CHIEF WARRANT OFFICER 2 RYAN TAGGART
F Company, 1st Battalion, 189th Aviation Regiment
Camp Ripley, Minn.
Near mid-air collisions are a danger aviators and air traffic controllers must work together to avoid. There are a number of policies and procedures that assist both in avoiding near misses; however, if the controller or an aviator does not understand the local procedures established at a designated airfield, the consequences can be dangerous. The following addresses issues that should be avoided as well as procedures that should be followed to help prevent a similar situation from occurring.
The night was going as any other while I was signed on as ATC shift leader, behind the local controller, who was doing very well. But what happened next shows just how quickly things can go from good to bad if proper procedures aren’t followed.
A C-23 Sherpa called at the 20-mile fixed-wing reporting point. The controller responded with the standard phraseology and instructed the C-23 to report the five-mile ring that represented the controlled airspace. About two minutes later, a flight of UH-60s called at the required point that was one mile outside the controlled airspace. The controller again gave proper phraseology to the flight and instructed the UH-60s to report entering the controlled airspace.
After giving the initial control instructions, I asked the controller what he planned on doing and if he could foresee any problems with what was about to happen. Since the C-23 was about 10 miles from the field and the UH-60s were about six miles out, I knew the helicopters were going to be first in the pattern. But with the speed of the C-23, it was going to be first to the runway.
With that piece of advice, I let the ATC trainee make a control decision. He decided to have the flight of UH-60s make a straight-in approach to the parallel taxiway (Golf) to ensure proper separation and provide the most expeditious flow of air traffic. When the flight called, the controller instructed them to report short final for Golf taxiway and gave a traffic call on the inbound fixed-wing traffic. The flight read back the instructions and acknowledged the traffic call. Almost simultaneously, the C-23 called at five miles inbound. The controller gave them a standard traffic call on the UH-60 flight and informed the C-23 pilot that he would be number one to the runway, with the rotary-wing traffic landing to the parallel taxiway. The C-23 pilot then entered a right base for runway 31 as instructed and acknowledged the rotary-wing traffic and confirmed he was number one to the active runway.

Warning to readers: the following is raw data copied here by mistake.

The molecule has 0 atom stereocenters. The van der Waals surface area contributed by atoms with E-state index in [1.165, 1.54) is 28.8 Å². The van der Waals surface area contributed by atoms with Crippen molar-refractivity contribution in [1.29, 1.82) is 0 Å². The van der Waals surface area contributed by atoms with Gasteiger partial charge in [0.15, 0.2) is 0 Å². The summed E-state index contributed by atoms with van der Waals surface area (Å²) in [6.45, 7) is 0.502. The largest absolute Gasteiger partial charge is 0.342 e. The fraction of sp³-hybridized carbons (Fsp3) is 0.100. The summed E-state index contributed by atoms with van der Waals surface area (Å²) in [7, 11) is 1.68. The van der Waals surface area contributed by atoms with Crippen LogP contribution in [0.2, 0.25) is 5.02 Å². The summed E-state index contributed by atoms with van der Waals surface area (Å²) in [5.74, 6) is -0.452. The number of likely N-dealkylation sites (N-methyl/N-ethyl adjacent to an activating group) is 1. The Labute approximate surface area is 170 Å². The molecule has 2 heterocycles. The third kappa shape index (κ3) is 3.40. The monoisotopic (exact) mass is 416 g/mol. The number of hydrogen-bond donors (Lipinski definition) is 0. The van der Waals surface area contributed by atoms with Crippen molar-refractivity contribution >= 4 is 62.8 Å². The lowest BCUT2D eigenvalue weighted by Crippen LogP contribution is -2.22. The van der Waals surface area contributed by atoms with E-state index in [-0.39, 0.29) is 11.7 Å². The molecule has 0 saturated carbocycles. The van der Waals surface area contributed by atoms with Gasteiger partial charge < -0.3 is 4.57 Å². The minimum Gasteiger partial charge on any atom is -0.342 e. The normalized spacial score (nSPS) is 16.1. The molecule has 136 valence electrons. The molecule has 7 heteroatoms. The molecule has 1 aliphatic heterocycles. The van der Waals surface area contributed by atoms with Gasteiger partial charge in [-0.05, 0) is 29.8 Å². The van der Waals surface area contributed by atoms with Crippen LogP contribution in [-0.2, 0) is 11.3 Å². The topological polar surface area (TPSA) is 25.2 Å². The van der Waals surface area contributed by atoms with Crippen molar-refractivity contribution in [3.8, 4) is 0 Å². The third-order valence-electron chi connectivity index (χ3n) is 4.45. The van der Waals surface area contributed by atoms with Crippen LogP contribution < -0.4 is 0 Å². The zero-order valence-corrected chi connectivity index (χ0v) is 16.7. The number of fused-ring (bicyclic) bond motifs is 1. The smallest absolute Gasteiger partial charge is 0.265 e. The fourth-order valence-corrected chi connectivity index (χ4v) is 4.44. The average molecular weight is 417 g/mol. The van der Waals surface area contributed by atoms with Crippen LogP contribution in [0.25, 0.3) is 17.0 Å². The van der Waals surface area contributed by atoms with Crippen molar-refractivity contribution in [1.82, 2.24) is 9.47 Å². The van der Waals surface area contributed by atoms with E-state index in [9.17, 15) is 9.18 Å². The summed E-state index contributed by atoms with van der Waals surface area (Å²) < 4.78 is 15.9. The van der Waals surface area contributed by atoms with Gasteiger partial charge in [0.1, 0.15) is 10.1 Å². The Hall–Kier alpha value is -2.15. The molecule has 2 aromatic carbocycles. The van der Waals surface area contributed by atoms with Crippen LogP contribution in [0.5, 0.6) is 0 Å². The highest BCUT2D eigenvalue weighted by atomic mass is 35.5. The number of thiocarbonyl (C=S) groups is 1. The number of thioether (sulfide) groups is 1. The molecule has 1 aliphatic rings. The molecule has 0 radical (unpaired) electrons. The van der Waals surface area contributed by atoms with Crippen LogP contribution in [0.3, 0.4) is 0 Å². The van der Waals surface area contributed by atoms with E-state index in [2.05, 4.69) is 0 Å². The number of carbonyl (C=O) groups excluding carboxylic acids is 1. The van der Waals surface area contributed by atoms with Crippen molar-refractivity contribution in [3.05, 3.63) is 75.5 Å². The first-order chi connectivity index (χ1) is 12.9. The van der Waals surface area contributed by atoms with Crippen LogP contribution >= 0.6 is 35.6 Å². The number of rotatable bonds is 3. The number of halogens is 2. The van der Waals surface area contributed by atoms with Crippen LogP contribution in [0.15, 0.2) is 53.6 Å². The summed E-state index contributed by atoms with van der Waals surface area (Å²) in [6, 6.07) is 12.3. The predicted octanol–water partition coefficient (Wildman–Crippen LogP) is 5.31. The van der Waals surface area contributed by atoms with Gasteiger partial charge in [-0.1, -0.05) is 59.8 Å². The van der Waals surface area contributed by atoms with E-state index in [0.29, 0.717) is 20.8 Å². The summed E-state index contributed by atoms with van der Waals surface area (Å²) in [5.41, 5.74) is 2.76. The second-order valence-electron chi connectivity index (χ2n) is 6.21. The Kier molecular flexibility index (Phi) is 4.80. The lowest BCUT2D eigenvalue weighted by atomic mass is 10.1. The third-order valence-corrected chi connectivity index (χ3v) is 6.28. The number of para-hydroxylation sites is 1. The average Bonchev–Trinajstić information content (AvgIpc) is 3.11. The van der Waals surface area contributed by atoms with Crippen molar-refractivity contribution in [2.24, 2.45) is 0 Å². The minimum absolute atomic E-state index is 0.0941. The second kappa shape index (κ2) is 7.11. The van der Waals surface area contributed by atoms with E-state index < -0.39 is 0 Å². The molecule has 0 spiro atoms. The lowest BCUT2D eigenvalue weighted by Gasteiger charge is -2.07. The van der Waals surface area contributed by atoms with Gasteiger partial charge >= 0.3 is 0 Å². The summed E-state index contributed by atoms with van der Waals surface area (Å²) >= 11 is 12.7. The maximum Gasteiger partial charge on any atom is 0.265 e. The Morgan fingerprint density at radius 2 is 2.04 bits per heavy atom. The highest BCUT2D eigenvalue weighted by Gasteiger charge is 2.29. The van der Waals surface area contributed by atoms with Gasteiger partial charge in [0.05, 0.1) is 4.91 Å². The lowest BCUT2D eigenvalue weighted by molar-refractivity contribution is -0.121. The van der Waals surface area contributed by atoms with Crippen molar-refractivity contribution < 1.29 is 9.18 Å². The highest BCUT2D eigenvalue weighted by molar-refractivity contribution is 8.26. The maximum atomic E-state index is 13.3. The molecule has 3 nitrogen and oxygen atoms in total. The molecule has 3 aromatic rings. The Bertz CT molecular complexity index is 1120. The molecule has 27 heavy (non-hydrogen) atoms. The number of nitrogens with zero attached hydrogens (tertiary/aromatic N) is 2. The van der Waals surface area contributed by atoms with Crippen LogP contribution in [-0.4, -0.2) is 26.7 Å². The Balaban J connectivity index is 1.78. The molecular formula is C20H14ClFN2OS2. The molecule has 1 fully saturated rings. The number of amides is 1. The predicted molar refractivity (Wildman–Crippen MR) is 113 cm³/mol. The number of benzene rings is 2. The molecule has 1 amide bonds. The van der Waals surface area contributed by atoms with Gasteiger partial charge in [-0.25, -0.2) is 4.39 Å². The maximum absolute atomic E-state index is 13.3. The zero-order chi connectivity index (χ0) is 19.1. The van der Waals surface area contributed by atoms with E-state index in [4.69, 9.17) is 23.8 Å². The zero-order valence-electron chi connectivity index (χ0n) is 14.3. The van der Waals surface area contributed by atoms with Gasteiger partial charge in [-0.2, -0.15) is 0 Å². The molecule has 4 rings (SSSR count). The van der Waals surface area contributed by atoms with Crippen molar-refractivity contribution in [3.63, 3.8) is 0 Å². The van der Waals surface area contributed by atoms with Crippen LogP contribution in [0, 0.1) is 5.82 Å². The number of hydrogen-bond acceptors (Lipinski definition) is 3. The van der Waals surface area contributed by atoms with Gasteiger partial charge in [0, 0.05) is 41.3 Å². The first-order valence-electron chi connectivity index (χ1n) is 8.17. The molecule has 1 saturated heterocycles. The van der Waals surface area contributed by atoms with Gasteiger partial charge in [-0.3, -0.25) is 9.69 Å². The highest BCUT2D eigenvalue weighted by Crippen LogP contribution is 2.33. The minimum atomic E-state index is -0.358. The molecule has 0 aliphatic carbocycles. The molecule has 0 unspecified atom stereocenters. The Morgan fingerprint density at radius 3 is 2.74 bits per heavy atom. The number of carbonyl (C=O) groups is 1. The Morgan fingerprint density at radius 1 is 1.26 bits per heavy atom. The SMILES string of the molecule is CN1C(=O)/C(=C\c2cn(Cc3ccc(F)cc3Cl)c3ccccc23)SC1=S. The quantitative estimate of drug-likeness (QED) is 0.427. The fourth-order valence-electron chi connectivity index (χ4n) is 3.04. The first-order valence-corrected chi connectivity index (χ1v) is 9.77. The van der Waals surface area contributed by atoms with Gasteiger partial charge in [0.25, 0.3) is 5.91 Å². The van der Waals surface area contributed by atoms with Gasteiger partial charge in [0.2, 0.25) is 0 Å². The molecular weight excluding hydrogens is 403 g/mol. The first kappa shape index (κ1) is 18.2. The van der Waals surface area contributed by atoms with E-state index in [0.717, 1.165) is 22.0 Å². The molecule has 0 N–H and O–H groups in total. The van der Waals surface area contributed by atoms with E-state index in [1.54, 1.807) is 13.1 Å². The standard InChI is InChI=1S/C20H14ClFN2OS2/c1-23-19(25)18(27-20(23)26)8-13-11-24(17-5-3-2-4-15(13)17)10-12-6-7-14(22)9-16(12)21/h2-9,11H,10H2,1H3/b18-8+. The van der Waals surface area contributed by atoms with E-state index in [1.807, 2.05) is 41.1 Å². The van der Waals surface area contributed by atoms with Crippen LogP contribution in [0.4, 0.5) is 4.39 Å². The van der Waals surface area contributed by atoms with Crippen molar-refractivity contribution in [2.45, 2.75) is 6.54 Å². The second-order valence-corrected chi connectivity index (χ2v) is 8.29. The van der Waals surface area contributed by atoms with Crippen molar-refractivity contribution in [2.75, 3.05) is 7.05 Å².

As the situation began to develop, I realized if the rotary-wing flight was not prepared to move to a designated location other than the taxiway after landing, the C-23 would not be able to move down that taxiway to its designated off-load point. I told the trainee to instruct the UH-60s to land north of taxiway Foxtrot on taxiway Golf to not block the only usable portion of Golf. However, the UH-60 flight did not understand the clearance.
The trainee then gave supplemental instructions that Foxtrot was the taxiway closest to the forward arming and refueling point. They were to land on the parallel taxiway north of that taxiway and the FARP to ensure separation with the inbound C-23. I then made sure the UH-60s understood the instructions and located them with the night vision device to ensure they were on course for where they were instructed to land, which they were. They were coming in slowly just north of the tower. The C-23 then called on short final for 31, and I scanned the runway to ensure the landing surface was clear. After I gave the trainee the go-ahead, he issued the landing clearance.
The C-23 was only seconds from touchdown when I refocused my attention on the UH-60 flight and realized they had overflown the parallel taxiway and were headed for a circling left base approach to 13. It was at this point where a split-second decision would make the difference between a lesson learned or the catastrophic loss of coalition aircraft and personnel. I quickly grabbed the handset and instructed the UH-60s to immediately side-step off the active and set down due to C-23 traffic over the approach end of runway 31. The helicopters were able to clear the runway and avoid a collision with the inbound aircraft.
There were many lessons learned during this experience and the problems we encountered can assist any aviation company in the future. Two of the biggest lessons learned pertained to airfield orientation and local control procedures. The pilots were unfamiliar with the airfield, and the controllers were not aware of this because the flight had the same call sign as the medevac flight that was stationed out of this particular airfield. Another problem that arose from this situation was the controllers used local control procedures with a flight that was not a local flight. If these two issues had been addressed prior to this incident, this near miss could have been avoided.
The procedures that were taken included requiring the flight to perform closed and local traffic patterns until they were familiar with the airfield. The controllers would use more precise phraseology for approaches to Golf taxiway and, if feasible, land all transient traffic on the active runway. These procedures should be taken into account, especially when performing aviation operations in unfamiliar areas, which is a frequent occurrence with the rapid deployment of aviation assets throughout the world.